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Fairmont State Art Students Begin Palatine Park Mural in Fairmont, WV



June 24, 2020 - A team of Fairmont State University art students has begun painting a mural at Palatine Park that will showcase important figures in Marion County, West Virginia history.

The mural, which is being painted across from the park’s observation deck, will feature prominent Fairmont residents of the past, such as rock ’n’ roll legend Johnnie Johnson, aviator Spanky Roberts and Julia Pierpont, wife of Francis Pierpont and the originator of what is now Memorial Day.

The mural also will feature “Aunt Hat” Wilson, who is thought to be the last slave born in West Virginia, as well as a depiction of a traditional coal miner.

Maralisa Marra, an English and studio art student at Fairmont State, explained the coal miner’s significance.

“He’s not anybody in particular,” Marra said. “We found a typical picture of a gruff, strong coal miner. The whole point behind him is to represent the coal mining industry in West Virginia. I know almost all of us in West Virginia can look back and say, ‘I know a coal miner.’ Or, ‘I came from a family of coal miners.’ We want him to represent the roots of West Virginia, really.”

Joel Dugan, an arts professor at Fairmont State, said the five figures showcased in the mural were chosen after lengthy conversations with Marion County historians and residents.

“As artists, we always try to do this thing where you allow yourself to act as kind of a filter,” Dugan said. “As we looked at these figures and we had community members come in and give us their experiences of what it was like, they would leave and we would sit there and have conversations about what it means to be everyday, working class, blue-collar Americans in a town like Fairmont.”

The mural also will feature some rhododendrons and a cardinal, as well as what will be reflective stars that will create an illumination effect.

The background of the mural has been completed, and the outlines of the five figures have been put on the wall.

Marra said that after the team spent so long visualizing the mural, it’s amazing to start to see it come to life.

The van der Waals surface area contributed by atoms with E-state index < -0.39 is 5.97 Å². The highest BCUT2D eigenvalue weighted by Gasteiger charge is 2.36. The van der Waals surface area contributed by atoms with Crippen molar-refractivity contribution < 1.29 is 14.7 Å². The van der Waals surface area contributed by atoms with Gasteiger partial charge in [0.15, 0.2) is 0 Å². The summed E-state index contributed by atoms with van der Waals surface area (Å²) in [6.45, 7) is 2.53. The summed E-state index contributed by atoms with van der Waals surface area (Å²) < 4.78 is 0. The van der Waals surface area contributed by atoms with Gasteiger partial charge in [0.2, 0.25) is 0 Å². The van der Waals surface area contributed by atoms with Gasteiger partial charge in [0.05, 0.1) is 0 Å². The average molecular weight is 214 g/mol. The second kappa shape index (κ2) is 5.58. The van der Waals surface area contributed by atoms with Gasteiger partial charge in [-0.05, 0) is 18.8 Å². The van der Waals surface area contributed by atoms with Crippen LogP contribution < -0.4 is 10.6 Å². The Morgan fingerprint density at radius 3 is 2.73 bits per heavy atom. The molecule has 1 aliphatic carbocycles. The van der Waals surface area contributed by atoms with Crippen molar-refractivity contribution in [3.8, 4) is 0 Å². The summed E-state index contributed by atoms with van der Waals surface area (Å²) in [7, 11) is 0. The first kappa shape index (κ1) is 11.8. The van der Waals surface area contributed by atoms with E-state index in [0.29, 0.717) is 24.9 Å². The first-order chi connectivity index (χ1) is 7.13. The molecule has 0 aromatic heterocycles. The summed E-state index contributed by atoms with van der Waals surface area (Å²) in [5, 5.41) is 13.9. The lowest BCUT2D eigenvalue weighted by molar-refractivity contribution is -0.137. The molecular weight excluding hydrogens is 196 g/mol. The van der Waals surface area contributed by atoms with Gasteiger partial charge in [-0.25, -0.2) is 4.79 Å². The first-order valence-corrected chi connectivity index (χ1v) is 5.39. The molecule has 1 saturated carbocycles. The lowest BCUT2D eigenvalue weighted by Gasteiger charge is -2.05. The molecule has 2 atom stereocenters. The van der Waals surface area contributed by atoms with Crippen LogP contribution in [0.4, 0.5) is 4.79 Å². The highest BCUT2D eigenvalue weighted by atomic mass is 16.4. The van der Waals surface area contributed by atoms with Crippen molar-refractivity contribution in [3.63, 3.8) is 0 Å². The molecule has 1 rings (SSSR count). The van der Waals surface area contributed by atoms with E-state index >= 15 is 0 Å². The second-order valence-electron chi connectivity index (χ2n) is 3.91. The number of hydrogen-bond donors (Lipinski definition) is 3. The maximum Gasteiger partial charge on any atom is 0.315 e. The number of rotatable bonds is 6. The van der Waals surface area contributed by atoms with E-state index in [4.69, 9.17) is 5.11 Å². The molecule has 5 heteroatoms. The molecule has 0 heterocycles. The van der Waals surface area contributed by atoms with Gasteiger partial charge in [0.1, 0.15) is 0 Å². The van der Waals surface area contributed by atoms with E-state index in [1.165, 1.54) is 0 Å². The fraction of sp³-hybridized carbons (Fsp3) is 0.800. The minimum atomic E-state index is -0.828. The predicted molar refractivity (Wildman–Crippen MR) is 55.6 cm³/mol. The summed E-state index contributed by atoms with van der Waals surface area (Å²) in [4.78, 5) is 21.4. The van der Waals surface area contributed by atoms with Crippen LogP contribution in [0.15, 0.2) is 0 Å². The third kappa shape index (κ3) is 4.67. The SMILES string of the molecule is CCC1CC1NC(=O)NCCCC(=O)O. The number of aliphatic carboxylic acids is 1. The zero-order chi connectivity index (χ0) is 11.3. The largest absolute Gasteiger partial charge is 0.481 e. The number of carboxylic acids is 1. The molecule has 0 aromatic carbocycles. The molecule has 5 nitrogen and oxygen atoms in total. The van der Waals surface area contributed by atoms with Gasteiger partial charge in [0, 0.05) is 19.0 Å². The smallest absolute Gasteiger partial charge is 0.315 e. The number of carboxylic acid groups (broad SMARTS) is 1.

“I’m so proud of all of us,” Marra said. “It was on a small piece of paper, and we stared at it for about six or eight weeks, and now it’s here, it’s huge and it’s real.”

She added that as someone who was raised in the area, she thinks it’s important to display the county’s history in a place where everyone can see it.

“I think it brings us together,” Marra said. “We have a lot of dry walls in Marion County. You go to other states and you’re able to see all of these murals and take pictures in front of them. I’ve done it, and now people can do it here. It’s going to bring the community together. …

“We just had a boy walk by (earlier this week). He was maybe 11, and he said, ‘Thank you for creating art for our community.’ It was so sweet.”

Dugan said the project is a win for his students and for the community, and he’s excited to see the final result.

“This kills two birds with one stone,” Dugan said. “We get a learning outcome, which is so substantial that gives students a lasting impression of what they devoted their time and effort to during the class.

“We also get the ability to bring the arts back into the community. Time has washed away a lot of the presence of art from that wall, and we’re losing footprints. We want to put those back in place.”

The team hopes to have the mural completed sometime in July.


As of this week, the mural at Palatine Park is already showing the outlines of five prominent Fairmont figures.

Photo by John Mark Shaver


Art student Maralisa Marra outlines the coal miner featured of the school's in-progress mural at Palatine Park.

Submitted photo



Art students from Fairmont State University showcase one of their planned murals for Palatine Park during a March Fairmont City Council meeting.

Photo by John Mark Shaver



Joel Dugan, an arts professor at Fairmont State.